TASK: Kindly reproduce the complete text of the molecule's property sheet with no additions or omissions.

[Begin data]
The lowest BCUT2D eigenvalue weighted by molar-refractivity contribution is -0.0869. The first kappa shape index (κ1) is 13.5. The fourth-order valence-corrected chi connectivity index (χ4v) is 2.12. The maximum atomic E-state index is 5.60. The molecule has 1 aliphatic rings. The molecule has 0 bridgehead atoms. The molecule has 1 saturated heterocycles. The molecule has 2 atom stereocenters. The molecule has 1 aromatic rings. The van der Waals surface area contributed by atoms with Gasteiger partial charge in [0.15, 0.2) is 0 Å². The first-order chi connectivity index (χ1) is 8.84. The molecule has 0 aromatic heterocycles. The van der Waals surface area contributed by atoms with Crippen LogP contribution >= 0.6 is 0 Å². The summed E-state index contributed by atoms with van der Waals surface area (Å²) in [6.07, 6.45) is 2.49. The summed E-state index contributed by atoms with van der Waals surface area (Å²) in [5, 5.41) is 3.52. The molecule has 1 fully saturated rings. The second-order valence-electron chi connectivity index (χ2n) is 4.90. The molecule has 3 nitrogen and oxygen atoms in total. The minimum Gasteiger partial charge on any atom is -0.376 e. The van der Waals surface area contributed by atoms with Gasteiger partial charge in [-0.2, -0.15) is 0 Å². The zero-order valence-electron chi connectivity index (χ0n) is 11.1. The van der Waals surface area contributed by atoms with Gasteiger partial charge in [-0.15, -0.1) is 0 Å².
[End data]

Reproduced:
The lowest BCUT2D eigenvalue weighted by molar-refractivity contribution is -0.0869. The first kappa shape index (κ1) is 13.5. The fourth-order valence-corrected chi connectivity index (χ4v) is 2.12. The maximum atomic E-state index is 5.60. The molecule has 1 aliphatic rings. The molecule has 0 bridgehead atoms. The molecule has 1 saturated heterocycles. The molecule has 2 atom stereocenters. The molecule has 1 aromatic rings. The van der Waals surface area contributed by atoms with Gasteiger partial charge in [0.15, 0.2) is 0 Å². The first-order chi connectivity index (χ1) is 8.84. The molecule has 0 aromatic heterocycles. The van der Waals surface area contributed by atoms with Crippen LogP contribution >= 0.6 is 0 Å². The summed E-state index contributed by atoms with van der Waals surface area (Å²) in [6.07, 6.45) is 2.49. The summed E-state index contributed by atoms with van der Waals surface area (Å²) in [5, 5.41) is 3.52. The molecule has 1 fully saturated rings. The second-order valence-electron chi connectivity index (χ2n) is 4.90. The molecule has 3 nitrogen and oxygen atoms in total. The minimum Gasteiger partial charge on any atom is -0.376 e. The van der Waals surface area contributed by atoms with Gasteiger partial charge in [-0.2, -0.15) is 0 Å². The zero-order valence-electron chi connectivity index (χ0n) is 11.1. The van der Waals surface area contributed by atoms with Gasteiger partial charge in [-0.15, -0.1) is 0 Å².